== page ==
I’ve tried out the high availability NFS solution detailed here and run into a few issues. It does provide a great way to get a higher degree of availability for one of the most problematic bits of infrastructure, so I don’t mean to crap on the idea as a whole. But here are two issues to make sure you either check out or understand before you deploy something like this:
We saw write throughput cut in half when DRBD was up and running. If you’ve got plenty of capacity and can segment as you grow you might be more concerned with the availability than the throughput. And it’s certainly possible that we could have performed some tuning to get DRBD to perform better. I’m just saying perform some benchmarks beforehand and afterward to make sure you’re not impacting the system too negatively without knowing it.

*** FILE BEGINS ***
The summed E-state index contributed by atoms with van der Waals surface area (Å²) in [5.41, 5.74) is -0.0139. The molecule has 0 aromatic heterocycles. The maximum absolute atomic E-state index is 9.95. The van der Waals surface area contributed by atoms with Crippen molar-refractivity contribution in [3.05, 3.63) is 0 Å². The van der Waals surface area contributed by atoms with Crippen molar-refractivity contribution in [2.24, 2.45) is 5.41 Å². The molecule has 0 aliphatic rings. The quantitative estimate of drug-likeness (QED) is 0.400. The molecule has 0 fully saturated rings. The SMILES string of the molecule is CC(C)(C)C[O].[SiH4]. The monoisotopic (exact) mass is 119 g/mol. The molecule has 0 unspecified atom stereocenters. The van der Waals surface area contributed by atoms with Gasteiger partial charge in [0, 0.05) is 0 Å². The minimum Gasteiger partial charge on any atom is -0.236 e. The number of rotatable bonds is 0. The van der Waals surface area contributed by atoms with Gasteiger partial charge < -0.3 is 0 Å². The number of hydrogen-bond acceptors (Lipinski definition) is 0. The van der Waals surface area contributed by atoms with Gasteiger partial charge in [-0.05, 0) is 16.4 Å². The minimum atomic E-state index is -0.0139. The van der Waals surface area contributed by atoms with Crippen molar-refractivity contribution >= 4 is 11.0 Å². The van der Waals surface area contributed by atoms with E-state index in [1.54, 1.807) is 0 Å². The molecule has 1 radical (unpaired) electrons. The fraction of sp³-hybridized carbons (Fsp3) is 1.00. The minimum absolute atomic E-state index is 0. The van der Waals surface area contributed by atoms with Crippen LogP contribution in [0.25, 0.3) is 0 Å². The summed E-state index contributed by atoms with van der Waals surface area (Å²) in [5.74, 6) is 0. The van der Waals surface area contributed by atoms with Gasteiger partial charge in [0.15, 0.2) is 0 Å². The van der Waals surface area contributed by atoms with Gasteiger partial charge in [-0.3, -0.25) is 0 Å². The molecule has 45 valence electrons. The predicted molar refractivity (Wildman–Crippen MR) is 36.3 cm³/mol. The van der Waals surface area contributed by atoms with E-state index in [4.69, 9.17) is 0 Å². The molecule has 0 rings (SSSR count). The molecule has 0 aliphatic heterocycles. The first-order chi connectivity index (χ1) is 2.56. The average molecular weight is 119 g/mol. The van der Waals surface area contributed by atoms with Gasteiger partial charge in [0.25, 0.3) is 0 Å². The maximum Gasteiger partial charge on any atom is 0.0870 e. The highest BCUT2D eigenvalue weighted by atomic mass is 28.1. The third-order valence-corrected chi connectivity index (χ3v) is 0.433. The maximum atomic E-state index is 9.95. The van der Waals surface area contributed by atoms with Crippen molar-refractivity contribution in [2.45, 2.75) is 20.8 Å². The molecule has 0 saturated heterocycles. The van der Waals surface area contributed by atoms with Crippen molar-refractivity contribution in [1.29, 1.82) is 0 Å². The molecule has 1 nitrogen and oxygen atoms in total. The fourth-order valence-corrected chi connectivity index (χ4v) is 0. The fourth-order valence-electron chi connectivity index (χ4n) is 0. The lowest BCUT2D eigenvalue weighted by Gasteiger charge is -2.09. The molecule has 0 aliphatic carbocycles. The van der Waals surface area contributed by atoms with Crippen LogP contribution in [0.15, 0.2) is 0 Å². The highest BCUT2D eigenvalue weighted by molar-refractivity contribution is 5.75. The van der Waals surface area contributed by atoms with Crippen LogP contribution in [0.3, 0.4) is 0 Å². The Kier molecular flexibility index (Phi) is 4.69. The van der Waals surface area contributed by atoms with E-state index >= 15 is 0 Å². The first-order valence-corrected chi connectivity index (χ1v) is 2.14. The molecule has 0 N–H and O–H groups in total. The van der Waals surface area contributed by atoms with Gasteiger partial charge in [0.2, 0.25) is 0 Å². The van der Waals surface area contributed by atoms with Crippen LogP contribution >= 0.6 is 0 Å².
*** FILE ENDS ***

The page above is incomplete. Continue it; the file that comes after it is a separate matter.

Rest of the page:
This is a block level replication technique, so there’s no guarantee that a filesystem level error that causes corruption isn’t just replicated over to the failover box as it happens. True, it’s much more common that the failure mode be bad blocks at the hardware level than an error at the OS level…. but once again this is block level replication. A bad block on the master side that goes undetected for even a single read/write cycle will have that incorrect information replicated to the slave. As far as I know (and I admit I haven’t researched this in a while) there isn’t a Linux filesystem that does end to end checksumming to prevent this kind of issue.
Just two things to keep in mind. There’s some great info in that article in general, like moving the NFS runtime files out to the replicated block device and how to configure heartbeat.